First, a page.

According to the Chinese zodiac, 2012 is the year of the dragon. I know this to be true not only because I googled the bejesus out of it, but because my brood became riddled with delirium upon learning they had received a baby bearded dragon for Christmas. Make that TWO baby bearded dragons, coupled with a profusion of lizard-friendly paraphernalia said beings apparently require to survive. Heaven forbid the celebrated pet in question spend the rest of his days socially isolated, unable to collectively revel in the knowledge that the year ahead promises good things to those who are symbolic of reptilians.
Or something like that.
At any rate, we now own two disturbingly Godzilla-inspired organisms and, as a result, my children are entirely convinced that 2012 will be filled with good fortune—especially as it relates to the aforementioned scaly creatures. Translation: “We hope they have babies, Mom! Lots of them!” I’m not sure I could handle that much good fortune, particularly given the prolific nature of their poo and the nauseating reality of stockpiling live mealworms in my refrigerator and seasoned (read: calcium-dusted) crickets in the den. Gah! This is SO not in the parenting handbook. But I digress.
Against all logic and understanding, the tiny beasts have become a never-ending source of fascination for me. The way they ogle me with their freakishly bulbous eyes, twist their wee necks to an impossible degree and seize their prey in the true spirit of savagery intrigues me no end. Even the way they chew their vegetables is mildly entertaining. That said, I find myself drawn to their fetid tank, patently engrossed as they bask beneath the torrid rays of a pseudo sun—silent and still, much like the rocks and canopy of branches to which they cling almost invisibly; or when they devour legions of hapless victims in a manner that makes me cringe in horror, yet renders me wholly incapable of turning away. Never mind the dreadful sound of their jaws as they crush, chew and swallow without a morsel of mercy or an ounce of regret. Shame on me for being perfectly enthralled by something so inherently gruesome.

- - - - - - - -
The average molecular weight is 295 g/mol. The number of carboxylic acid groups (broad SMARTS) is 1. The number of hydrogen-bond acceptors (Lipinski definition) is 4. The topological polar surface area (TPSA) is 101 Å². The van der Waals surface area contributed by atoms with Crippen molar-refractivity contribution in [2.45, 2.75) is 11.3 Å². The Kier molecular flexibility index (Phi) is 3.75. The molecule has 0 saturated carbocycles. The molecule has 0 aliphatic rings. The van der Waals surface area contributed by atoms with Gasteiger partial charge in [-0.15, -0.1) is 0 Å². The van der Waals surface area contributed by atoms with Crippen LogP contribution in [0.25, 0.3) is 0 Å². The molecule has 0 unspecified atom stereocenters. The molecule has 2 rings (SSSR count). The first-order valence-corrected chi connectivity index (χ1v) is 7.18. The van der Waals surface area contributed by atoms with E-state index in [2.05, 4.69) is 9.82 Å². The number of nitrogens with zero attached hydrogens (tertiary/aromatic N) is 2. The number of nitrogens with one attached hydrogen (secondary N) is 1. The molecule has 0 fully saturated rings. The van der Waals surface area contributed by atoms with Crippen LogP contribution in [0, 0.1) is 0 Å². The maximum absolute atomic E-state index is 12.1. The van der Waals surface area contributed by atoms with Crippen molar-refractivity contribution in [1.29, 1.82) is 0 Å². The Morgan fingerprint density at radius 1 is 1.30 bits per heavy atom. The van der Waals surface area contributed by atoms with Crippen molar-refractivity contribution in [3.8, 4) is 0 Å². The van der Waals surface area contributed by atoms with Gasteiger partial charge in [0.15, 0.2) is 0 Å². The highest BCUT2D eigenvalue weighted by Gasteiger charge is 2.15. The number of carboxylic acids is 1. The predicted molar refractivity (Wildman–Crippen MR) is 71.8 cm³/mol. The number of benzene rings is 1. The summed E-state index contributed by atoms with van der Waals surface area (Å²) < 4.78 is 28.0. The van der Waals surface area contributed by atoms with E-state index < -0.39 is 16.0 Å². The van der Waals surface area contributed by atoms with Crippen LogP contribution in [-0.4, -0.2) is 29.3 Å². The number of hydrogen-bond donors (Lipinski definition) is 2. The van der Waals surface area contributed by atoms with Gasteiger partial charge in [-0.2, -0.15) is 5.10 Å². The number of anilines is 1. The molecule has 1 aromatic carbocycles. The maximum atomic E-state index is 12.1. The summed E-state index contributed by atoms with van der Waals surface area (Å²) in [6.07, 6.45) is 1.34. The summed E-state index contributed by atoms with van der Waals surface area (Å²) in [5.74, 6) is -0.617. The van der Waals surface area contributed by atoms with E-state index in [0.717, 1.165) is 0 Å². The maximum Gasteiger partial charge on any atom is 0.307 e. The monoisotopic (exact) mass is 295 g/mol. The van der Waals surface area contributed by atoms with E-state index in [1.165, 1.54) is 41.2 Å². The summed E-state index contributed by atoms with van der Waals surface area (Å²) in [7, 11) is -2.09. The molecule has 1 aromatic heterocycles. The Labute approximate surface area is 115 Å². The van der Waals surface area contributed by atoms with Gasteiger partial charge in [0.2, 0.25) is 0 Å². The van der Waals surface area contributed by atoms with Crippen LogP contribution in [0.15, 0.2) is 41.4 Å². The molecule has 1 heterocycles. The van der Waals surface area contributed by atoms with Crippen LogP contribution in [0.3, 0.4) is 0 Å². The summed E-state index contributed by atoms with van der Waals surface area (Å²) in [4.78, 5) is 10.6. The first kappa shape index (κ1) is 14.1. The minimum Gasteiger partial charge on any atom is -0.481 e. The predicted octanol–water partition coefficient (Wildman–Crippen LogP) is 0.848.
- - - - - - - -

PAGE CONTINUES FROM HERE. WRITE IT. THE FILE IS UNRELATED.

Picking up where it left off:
At least I’m not alone. Our entire household gathers en masse at the tank in a twisted display of fanaticism—noses to the glass in palpable anticipation, each of us about to be categorically mesmerized by what can only be described as a feeding frenzy. Furthermore, we’re fairly entranced by the hunt itself, duly impressed as our dear lizards scuttle about like spiders, hugging uncertain terrain and cleverly cornering a handful of crickets that, unsurprisingly, max out on the Stupidity Scale. Every. Single. Time. It’s entirely possible we need to develop more empathy for the ill-fated vermin. Then again, maybe the point is moot. (i.e. “It’s sad that the crickets have to die such a horrible, violent death, Mom. But it’s sort of entertaining to watch. Especially when their legs fall off and stuff.”)
Just when I think my husband and I are doing something right with respect to raising compassionate kids, they drop a disturbing little nugget like that on us. Oy.
At any rate, we’re having far more fun with our newish pets than I ever imagined possible. They’ve cheered homework completion on numerous occasions, been privy to godknowshowmany deep, dark secrets and journeyed far and wide to learn about their surroundings (i.e. “This is the television, which you probably won’t care much about…and this is the dog, which you should be profoundly terrified of…”).
Furthermore, they’ve balanced on heads with remarkable aplomb, starred in a multitude of ridiculous Photo Booth dramas (don’t ask) and, of course, perched atop a certain Justin Bieber doll to the delight of many. Looking back, I don’t know how I functioned without having such unadulterated hilarity in my life.
Indeed, 2012 promises good things—amusement involving a special pair of lizards, chief among them.
Planet Mom: It’s where I live (when I’m not at Animal Specialties stocking up on crickets and counsel). Visit me there at www.facebook.com/NotesfromPlanetMom.
Copyright 2012 Melinda L. Wentzel